Companies within the wind industry are — more often than not — environmentally conscious, but Cv International (Cvi) takes its social responsibility a step further: The nitrogen-servicing business is a Service Disabled Veteran Owned Small Business.
“The majority of the ownership falls into the disabled vet category,” said Cv International Chairman Dan Warden. “We hire a lot of veterans on our workforce as well. We’re proud of that, and we give back to numerous veteran foundations — one, in particular, the Valor Foundation, supports veterans and first responder causes.”
In addition to hiring veterans, Cvi is partnered with Pacific Power making the company 100 percent powered by wind energy, according to Chris Hardy, director of sales.
“We just wanted to bring it around full circle,” he said. “We believe in it; we support it, and it just makes sense.”
Wind Tech Safety
Among Cvi’s products and services is the WindKit, a portable nitrogen delivery system designed with a wind technician’s overall safety in mind.
As part of a turbine’s maintenance cycle, nitrogen is used in the turbine’s accumulator because it is an inert high pressure gas.
The challenge arises in how to get the nitrogen hundreds of feet into the air. Cvi had already made a name for itself in the aerospace world by designing a mobile nitrogen generation system for the U.S. Army in the early 1980s. So, when Vestas contacted Warden about designing a system to more efficiently transport nitrogen to a turbine nacelle, he said it was an easy decision to expand the company into wind.
“Vestas out of Portland contacted me and said, ‘We have these accumulators in the top of the turbines that need to be charged with nitrogen. Currently we’re hauling large 350-pound bottles up to the top of these turbines, and we’ve had multiple injuries,’” he said. “We took a product that we had for aviation called our nitrogen backpack charging system, which basically is a bottle, it looks like a scuba system or a fire protection breathing air system that the firefighters use, and we redid that system so they could use it up in the wind turbine. It’s a cylinder that they hang from a beam in the turbine. Then, with our valves and regulators for safety purposes and a long hose, they’re able to recharge the accumulators, and it’s a much smaller and lighter bottle.”
The bottle itself weighs about 10 to 15 pounds versus what was weighing upwards of 300 pounds, according to Warden.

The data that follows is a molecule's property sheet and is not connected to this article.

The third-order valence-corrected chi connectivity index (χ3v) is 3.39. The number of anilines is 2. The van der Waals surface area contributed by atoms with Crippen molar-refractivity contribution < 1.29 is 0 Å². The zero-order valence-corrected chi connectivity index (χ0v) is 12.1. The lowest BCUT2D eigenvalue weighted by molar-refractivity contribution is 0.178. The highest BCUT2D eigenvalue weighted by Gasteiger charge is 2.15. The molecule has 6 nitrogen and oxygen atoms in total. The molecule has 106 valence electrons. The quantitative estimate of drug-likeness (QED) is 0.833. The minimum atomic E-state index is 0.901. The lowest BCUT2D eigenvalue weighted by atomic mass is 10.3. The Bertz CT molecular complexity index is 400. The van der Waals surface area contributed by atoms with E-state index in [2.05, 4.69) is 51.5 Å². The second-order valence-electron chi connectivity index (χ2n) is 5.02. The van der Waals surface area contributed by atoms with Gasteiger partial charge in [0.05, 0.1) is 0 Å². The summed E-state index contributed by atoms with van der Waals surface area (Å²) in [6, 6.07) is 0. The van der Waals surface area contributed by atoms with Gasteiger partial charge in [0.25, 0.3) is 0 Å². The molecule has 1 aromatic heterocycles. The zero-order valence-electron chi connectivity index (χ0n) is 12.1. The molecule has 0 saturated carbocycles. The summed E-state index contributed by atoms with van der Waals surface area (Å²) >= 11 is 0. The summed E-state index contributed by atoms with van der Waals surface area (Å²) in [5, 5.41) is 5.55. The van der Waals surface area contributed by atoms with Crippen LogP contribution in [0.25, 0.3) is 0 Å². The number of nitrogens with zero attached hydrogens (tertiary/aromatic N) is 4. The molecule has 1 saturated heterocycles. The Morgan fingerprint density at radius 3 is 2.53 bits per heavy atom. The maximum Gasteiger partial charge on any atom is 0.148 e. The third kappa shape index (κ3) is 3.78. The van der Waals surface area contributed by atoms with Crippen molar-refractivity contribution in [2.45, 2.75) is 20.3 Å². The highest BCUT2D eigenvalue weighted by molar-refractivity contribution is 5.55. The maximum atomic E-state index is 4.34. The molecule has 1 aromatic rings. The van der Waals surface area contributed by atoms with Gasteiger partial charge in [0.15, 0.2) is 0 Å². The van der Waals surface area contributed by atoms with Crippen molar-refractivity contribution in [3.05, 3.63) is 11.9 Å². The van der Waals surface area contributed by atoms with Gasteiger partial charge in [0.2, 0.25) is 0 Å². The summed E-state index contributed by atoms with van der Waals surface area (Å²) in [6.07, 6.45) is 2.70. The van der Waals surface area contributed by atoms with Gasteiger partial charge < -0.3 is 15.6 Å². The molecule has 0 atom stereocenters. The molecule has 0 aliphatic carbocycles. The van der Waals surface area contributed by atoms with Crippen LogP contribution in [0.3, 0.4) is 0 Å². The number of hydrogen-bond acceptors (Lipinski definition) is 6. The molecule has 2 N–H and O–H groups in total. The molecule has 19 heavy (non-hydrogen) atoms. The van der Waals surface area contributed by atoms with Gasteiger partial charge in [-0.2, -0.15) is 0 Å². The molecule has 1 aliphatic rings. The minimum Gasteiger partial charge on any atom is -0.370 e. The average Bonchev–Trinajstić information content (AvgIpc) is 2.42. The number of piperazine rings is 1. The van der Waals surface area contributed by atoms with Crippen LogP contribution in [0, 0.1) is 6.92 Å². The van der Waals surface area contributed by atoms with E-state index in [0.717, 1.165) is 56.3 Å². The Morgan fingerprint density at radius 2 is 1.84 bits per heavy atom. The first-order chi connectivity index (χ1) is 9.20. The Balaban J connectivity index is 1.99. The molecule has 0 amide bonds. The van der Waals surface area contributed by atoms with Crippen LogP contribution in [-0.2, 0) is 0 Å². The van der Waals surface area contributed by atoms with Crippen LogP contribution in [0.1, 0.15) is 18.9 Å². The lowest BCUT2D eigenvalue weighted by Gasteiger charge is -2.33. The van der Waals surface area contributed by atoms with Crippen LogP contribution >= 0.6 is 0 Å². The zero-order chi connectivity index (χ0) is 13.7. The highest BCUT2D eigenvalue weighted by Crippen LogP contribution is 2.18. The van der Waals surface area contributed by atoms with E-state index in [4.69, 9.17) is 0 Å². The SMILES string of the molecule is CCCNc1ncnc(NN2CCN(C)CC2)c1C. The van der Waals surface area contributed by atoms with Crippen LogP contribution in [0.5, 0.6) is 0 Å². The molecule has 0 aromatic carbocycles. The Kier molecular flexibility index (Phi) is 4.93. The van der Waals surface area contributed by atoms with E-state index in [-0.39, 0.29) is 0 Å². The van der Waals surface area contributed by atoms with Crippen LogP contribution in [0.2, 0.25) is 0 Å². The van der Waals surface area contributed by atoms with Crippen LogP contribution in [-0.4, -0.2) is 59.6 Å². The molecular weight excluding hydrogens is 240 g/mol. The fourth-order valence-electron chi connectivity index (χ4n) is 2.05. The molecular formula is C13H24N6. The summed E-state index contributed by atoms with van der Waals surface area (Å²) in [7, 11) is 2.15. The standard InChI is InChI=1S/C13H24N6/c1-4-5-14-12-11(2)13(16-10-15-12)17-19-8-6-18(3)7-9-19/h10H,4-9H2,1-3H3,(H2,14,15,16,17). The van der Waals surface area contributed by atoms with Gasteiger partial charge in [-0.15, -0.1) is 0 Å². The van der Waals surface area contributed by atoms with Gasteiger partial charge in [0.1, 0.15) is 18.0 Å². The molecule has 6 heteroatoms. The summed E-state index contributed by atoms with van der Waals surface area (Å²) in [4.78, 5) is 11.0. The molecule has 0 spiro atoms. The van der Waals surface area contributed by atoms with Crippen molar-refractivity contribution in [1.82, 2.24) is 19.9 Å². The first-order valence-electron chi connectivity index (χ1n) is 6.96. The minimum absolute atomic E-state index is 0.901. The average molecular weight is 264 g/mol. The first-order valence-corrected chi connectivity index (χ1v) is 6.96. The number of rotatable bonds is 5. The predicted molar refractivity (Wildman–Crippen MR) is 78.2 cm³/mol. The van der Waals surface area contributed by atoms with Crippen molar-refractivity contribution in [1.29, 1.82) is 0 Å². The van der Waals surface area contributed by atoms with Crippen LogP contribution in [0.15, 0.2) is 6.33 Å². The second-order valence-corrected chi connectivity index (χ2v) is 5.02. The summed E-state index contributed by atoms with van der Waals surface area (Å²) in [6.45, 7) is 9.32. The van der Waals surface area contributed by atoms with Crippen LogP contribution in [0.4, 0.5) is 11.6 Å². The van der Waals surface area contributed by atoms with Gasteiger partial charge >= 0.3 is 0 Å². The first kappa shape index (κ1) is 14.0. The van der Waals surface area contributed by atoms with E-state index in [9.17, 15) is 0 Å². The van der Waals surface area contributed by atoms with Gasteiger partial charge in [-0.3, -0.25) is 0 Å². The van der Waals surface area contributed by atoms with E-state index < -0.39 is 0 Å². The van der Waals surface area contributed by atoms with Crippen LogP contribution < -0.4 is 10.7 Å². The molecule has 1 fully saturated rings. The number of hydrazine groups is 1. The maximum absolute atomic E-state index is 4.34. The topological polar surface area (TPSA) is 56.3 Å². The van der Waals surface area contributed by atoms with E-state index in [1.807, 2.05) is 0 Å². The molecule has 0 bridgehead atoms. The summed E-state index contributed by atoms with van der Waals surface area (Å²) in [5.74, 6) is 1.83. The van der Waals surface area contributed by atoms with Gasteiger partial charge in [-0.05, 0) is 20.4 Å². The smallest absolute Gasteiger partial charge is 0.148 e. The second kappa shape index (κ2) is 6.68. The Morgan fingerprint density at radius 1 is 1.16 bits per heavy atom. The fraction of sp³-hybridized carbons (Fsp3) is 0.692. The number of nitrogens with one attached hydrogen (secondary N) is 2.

Small But Innovative
Since working with Vestas, Cvi has grown its portfolio to include more wind companies, including E.ON, Avangrid, EDF, EDP, and Seimens.
Because of that, Cvi has grown every year since it opened its doors, according to Warden.
“We’re now about 35 employees doing annual revenues between $25 (million) and $30 million,” he said. “We’re a small business, yet we’re very innovative. We like to work with customers that have a problem and come up with a solution for them. We really don’t take a cookie-cutter approach to anything that we do, which makes us different. We have a full cadre of professionals. We have three mechanical engineers, two of which have their PE license. We have some first-class folks that are doing a lot of our CAD design, and we also have a graphic designer on the team. Then, we have a welding staff, machine shop, assembly, and installers all on our team. We outsource very little, which allows us to keep the costs down and the quality high.”
Because of that, Warden emphasized Cvi’s customers come first, with the company’s employees a close second.
“We take care of our employees because if we take care of our employees, our customers are going to be taken care of,” he said. “That’s our philosophy. We really listen to what the customers’ needs are. We try to come up with that solution for them that best fits their need at the time.”
Hardy agreed with Warden’s sentiment.
Working Closely With Customers
“If you go to our website, it says right on the home page, ‘Global challenges, innovative solutions,’” he said. “This is kind of echoing what Dan was saying as far as our ability to shift and move for our customers and get them what they need in the end because we have a machine shop; we have engineering; we have everything that it takes to get the job done, and any kind of challenges that come up, we meet head on.”
Not only does Cvi work with its customers, it actually teams up with them, according to Hardy.
“We team up with these companies,” he said. “We partner with them and work through the issues. By having this full engineering team and a machine shop, we have the ability to work through issues hand in hand.”